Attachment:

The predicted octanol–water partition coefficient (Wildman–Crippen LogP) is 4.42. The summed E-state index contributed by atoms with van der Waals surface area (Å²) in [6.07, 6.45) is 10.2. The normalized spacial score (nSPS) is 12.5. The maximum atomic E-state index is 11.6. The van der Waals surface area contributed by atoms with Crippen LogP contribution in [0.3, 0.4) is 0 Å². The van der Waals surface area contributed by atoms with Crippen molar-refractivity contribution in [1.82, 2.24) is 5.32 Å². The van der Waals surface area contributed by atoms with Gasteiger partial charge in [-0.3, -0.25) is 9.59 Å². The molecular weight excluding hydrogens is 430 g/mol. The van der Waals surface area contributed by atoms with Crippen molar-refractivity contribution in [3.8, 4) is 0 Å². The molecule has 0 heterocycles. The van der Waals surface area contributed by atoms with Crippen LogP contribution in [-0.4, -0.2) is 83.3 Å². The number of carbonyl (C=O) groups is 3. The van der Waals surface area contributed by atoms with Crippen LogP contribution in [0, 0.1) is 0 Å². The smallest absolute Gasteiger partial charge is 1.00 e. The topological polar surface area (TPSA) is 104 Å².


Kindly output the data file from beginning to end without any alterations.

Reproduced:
The predicted octanol–water partition coefficient (Wildman–Crippen LogP) is 4.42. The summed E-state index contributed by atoms with van der Waals surface area (Å²) in [6.07, 6.45) is 10.2. The normalized spacial score (nSPS) is 12.5. The maximum atomic E-state index is 11.6. The van der Waals surface area contributed by atoms with Crippen LogP contribution in [0.3, 0.4) is 0 Å². The van der Waals surface area contributed by atoms with Crippen molar-refractivity contribution in [1.82, 2.24) is 5.32 Å². The van der Waals surface area contributed by atoms with Gasteiger partial charge in [-0.3, -0.25) is 9.59 Å². The molecular weight excluding hydrogens is 430 g/mol. The van der Waals surface area contributed by atoms with Crippen molar-refractivity contribution in [3.8, 4) is 0 Å². The molecule has 0 heterocycles. The van der Waals surface area contributed by atoms with Crippen LogP contribution in [-0.4, -0.2) is 83.3 Å². The number of carbonyl (C=O) groups is 3. The van der Waals surface area contributed by atoms with Crippen LogP contribution in [0, 0.1) is 0 Å². The smallest absolute Gasteiger partial charge is 1.00 e. The topological polar surface area (TPSA) is 104 Å².